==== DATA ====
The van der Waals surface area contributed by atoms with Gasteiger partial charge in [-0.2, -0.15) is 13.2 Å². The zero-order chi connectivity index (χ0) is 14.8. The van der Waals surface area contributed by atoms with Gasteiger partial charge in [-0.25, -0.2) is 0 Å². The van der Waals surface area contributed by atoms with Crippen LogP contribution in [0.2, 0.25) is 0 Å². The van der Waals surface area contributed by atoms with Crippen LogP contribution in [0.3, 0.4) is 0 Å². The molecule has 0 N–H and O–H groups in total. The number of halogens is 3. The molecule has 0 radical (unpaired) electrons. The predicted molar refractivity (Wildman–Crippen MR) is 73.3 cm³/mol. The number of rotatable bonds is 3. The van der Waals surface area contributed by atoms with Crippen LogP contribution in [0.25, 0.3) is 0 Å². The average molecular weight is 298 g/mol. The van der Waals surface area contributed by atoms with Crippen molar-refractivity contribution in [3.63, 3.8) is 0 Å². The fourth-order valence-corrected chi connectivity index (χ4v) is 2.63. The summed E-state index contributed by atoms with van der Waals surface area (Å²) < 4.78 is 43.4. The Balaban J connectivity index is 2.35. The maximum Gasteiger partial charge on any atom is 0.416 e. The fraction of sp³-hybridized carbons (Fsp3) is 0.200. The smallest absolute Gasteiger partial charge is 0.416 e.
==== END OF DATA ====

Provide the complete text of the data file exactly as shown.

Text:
The van der Waals surface area contributed by atoms with Gasteiger partial charge in [-0.2, -0.15) is 13.2 Å². The zero-order chi connectivity index (χ0) is 14.8. The van der Waals surface area contributed by atoms with Gasteiger partial charge in [-0.25, -0.2) is 0 Å². The van der Waals surface area contributed by atoms with Crippen LogP contribution in [0.2, 0.25) is 0 Å². The van der Waals surface area contributed by atoms with Crippen LogP contribution in [0.3, 0.4) is 0 Å². The molecule has 0 N–H and O–H groups in total. The number of halogens is 3. The molecule has 0 radical (unpaired) electrons. The predicted molar refractivity (Wildman–Crippen MR) is 73.3 cm³/mol. The number of rotatable bonds is 3. The van der Waals surface area contributed by atoms with Crippen LogP contribution in [0.25, 0.3) is 0 Å². The average molecular weight is 298 g/mol. The van der Waals surface area contributed by atoms with Crippen molar-refractivity contribution in [3.63, 3.8) is 0 Å². The fourth-order valence-corrected chi connectivity index (χ4v) is 2.63. The summed E-state index contributed by atoms with van der Waals surface area (Å²) < 4.78 is 43.4. The Balaban J connectivity index is 2.35. The maximum Gasteiger partial charge on any atom is 0.416 e. The fraction of sp³-hybridized carbons (Fsp3) is 0.200. The smallest absolute Gasteiger partial charge is 0.416 e.